PARK CITY, UTAH – Sundance is the sort of exploratory film festival where you can catch a documentary on whether the Internet dreams of itself, or see horror legend John Carpenter in a short about a supernatural killer, or watch a Peru/Qatar coproduction dramatizing the environmental fate of the Amazon.
It’s also a launchpad for the year’s coming mainstream hits. “Brooklyn,” with nominations for best picture, best adapted screenplay and best actress, debuted here in 2015. And this year’s presentation featured several features likely to spark attention in the run-up to next year’s awards season.
“Manchester by the Sea”: Kenneth Lonergan’s touching film seems likely to equal or surpass “Brooklyn” in next year’s Oscars. A humane drama about the complicated lives of a blue-collar family, it shows Lonergan (“You Can Count on Me”) in masterful form. He’s a superb writer of relatable characters and a director leading viewers to spasms of laughter, then deeply felt tears. Casey Affleck plays a man facing a legal challenge that resurrects a long buried family crisis, giving the kind of performance that raises the bar so high it breaks it. Lonergan’s characters speak to each other like real people, but their small talk and silences communicate in a profound way. It is real life and pure artistry hand in hand.
“Weiner”: Here is a fine portrait of political campaigning in the Internet age. The doc’s filmmakers gained remarkable fly-on-the-wall access to scandal-plagued congressman Anthony Weiner’s comeback attempt in New York City’s mayoral race. They capture Weiner’s complex personality and the news media’s relentless focus on controversy. While Weiner works to rebuild the career that his sexting torpedoed, his political views are submerged by his private mistakes. It’s an unsparing but compassionate comedy of errors, with his wife’s looks of anxiety and empathy acting as a silent Greek chorus to the saga’s tangled web of surprises.
“Hunt for the Wilderpeople”: The winner of the Covert award as Sundance’s most adorable feature. Stories about a grumpy old cuss warming up to a sweet rascal are standard crowd-pleasers. That’s merely the blueprint of this funny New Zealand jewel. Star of tomorrow Julian Dennison plays a preteen troublemaker taken in by a crusty foster parent (Sam Neill) whose hiking retreat with the boy triggers a nationwide manhunt. The cantankerous pair cross paths with outback blockheads, a child protection officer and the extremely small army. It’s easy to see why Marvel grabbed director Taika Waititi to helm the next “Thor.” His walk-on appearance as a preacher flubbing a funeral is a highlight on its own.
“Maggie’s Plan”: Writer/director Rebecca Miller revives the sort of whip-smart romantic comedy that Woody Allen delivered in his prime. Greta Gerwig and Ethan Hawke play Manhattan academics who fall in love. Too bad he’s married to a top-ranked professor (Julianne Moore). The unlikely triangle plumbs New York neuroses to absurd depths, with Miller guiding her stellar cast to new heights. The film’s best surprise is Gerwig as the well-intentioned control freak, a role that carries her to major league stardom.
“Miles Ahead”: Don Cheadle directs, writes and stars in this anti-biopic. It turns the late career comeback of jazz genius Miles Davis into a mix of fact-based biography, thriller and fantasy. Cheadle’s impersonation and trumpet work are remarkably accurate. Davis’ unlikely relationship with a Rolling Stone reporter (Ewan McGregor) who becomes his partner in drugs and rebellion is an entertaining new take on the buddy comedy.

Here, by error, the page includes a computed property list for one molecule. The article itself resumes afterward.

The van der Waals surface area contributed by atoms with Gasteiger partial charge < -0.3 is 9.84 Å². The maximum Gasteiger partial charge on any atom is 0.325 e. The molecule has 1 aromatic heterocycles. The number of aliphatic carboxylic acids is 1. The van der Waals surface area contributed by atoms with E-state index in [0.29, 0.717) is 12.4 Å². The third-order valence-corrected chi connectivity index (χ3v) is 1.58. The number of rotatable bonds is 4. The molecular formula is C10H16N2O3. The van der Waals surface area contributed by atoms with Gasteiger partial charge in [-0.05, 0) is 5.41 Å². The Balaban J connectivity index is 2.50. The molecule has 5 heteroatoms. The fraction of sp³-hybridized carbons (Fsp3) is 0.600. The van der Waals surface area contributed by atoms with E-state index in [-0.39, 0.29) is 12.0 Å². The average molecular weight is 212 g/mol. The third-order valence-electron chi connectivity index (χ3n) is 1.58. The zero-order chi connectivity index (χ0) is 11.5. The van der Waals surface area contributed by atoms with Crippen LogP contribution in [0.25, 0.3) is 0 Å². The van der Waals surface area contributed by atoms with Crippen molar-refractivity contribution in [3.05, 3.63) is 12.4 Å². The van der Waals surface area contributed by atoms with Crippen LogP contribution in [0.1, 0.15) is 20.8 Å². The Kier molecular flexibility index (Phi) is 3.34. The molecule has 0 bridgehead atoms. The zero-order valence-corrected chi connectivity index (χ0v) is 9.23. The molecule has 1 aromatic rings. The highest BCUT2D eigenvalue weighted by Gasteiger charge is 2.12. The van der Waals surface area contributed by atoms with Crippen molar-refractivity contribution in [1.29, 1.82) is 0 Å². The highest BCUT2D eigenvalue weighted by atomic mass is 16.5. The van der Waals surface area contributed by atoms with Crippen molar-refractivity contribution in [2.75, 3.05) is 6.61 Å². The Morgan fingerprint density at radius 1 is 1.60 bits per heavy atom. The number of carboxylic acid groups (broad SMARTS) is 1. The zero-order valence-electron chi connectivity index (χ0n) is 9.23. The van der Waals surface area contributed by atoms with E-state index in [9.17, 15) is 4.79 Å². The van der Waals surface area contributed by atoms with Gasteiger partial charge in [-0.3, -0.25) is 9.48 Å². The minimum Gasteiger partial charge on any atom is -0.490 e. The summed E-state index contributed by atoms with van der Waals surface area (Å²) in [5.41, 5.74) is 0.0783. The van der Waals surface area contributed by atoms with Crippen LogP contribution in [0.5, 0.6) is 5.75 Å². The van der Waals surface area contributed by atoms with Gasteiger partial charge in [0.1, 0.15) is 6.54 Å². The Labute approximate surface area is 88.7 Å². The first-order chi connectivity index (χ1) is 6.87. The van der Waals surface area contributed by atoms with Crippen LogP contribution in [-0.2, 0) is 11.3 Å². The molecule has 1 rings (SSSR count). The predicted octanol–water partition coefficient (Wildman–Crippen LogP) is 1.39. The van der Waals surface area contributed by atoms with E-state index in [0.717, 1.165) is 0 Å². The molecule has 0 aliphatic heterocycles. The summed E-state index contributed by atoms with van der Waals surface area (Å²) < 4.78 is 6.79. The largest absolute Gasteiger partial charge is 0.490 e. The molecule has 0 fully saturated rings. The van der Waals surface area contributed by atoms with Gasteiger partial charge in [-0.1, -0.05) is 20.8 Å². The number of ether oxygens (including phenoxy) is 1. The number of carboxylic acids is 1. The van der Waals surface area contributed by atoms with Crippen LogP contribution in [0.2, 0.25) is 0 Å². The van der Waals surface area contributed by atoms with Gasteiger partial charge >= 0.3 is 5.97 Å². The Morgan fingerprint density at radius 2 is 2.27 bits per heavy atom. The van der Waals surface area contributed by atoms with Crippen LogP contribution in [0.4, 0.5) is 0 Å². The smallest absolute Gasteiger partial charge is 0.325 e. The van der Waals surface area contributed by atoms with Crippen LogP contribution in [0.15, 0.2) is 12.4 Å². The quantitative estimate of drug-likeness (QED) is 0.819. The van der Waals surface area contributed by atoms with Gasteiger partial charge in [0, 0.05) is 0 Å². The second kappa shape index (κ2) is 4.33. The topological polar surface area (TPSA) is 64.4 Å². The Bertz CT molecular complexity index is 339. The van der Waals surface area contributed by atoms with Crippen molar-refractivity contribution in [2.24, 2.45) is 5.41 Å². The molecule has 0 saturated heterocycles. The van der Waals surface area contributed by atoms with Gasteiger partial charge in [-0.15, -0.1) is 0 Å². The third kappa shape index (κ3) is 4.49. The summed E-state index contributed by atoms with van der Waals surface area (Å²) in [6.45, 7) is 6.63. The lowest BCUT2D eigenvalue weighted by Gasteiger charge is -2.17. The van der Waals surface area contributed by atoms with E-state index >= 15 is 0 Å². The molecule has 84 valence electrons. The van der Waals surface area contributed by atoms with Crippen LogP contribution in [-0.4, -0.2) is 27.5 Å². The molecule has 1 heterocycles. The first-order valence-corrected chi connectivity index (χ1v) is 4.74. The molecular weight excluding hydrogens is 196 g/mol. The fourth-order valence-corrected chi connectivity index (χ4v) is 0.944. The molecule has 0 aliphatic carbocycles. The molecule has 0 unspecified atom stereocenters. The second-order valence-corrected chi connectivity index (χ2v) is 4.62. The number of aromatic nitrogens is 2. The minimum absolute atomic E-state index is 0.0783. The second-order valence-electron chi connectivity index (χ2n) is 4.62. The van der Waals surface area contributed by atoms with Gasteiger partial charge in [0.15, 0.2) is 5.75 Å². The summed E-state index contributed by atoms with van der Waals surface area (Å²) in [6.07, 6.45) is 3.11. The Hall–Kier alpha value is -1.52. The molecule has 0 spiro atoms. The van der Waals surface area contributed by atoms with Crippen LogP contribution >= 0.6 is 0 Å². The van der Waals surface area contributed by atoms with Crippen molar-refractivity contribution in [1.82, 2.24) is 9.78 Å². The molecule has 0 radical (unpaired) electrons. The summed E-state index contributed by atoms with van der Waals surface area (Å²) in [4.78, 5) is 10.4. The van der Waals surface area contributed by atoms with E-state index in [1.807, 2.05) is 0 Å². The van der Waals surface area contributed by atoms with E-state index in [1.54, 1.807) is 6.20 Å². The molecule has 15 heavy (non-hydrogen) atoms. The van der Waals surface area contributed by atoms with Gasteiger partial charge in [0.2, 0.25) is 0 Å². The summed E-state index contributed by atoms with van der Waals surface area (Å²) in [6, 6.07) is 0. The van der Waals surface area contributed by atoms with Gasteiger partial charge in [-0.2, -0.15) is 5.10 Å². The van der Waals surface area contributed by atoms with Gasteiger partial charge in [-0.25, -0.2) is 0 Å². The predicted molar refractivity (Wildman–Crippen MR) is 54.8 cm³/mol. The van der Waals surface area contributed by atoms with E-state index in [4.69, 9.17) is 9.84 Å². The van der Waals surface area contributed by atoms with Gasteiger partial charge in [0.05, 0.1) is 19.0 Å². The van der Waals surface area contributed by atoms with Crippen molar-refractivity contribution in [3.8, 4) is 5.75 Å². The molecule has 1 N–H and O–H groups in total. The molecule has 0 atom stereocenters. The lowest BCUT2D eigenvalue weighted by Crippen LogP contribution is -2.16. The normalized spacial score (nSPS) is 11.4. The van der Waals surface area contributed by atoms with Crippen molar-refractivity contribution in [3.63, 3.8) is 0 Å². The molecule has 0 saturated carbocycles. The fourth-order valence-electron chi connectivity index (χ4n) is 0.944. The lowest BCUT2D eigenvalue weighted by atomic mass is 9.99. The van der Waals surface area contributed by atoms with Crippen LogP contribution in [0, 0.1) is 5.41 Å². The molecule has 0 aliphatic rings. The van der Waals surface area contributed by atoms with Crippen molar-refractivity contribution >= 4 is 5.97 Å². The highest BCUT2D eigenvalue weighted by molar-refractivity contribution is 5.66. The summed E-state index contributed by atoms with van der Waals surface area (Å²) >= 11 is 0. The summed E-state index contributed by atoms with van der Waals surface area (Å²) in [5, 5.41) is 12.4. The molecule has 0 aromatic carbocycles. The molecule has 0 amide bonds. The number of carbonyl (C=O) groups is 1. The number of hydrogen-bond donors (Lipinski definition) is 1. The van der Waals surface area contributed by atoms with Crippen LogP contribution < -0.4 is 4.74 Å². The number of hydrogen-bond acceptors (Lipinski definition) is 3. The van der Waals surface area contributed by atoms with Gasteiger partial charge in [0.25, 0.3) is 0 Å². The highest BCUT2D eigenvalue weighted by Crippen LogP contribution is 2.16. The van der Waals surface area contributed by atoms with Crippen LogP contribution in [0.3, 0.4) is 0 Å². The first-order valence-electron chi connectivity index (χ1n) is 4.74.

“Green Room”: Jeremy Saulnier’s wicked survival saga combines the tension of 1980s siege thrillers with sick jokes. When a struggling punk band witnesses an offstage murder by skinheads, it becomes the neo-Nazis’ next target. The bloody battles that follow are like watching rival tarantulas in a jar. The against-type casting is flawless. Usually heartwarming Imogen Poots plays a petite bystander with a gallows humor streak of feral violence. The thugs are led by a frightening Patrick Stewart. As he faces off against band member Anton Yelchin, Saulnier creates a horrific meta-world of two “Star Trek” icons out to kill each other.
“Swiss Army Man”: None of these movies has this film’s go-for-broke weirdness, starring Paul Dano as a shipwrecked would-be suicide. He is drawn back to living when a corpse played by Daniel Radcliffe washes ashore and comes to life with a chatty streak and endless flatulence that makes him useful as a Jet Ski and bazooka. Turning Harry Potter into Harry Potty isn’t for many people’s taste — certainly not mine — but Sundance has something for everybody.
“The Birth of a Nation”: Nate Parker’s drama about Nat Turner’s 1831 slave rebellion made a sonic boom here. Fox Searchlight reportedly paid $17.5 million to acquire it, launching a tsunami of 2017 Oscar buzz. Parker earned legitimate admiration for the effort he invested in this passion project as producer, writer, director and star, and it respectably captures a socially significant event. Still, the touching film is no artistic home run, playing like a feature spinoff of “Roots.” It’s several rungs below Steve McQueen’s “12 Years a Slave” (which won Searchlight an Oscar), Ava DuVernay’s “Selma” or any film by Spike Lee. Premature excitement also triggered the memory of the $12 million paid at Sundance last year for “Me and Earl and the Dying Girl,” which performed marginally at the box office and through awards season. Making a film is challenging; marketing it is often even harder.
Colin Covert • 612-673-7186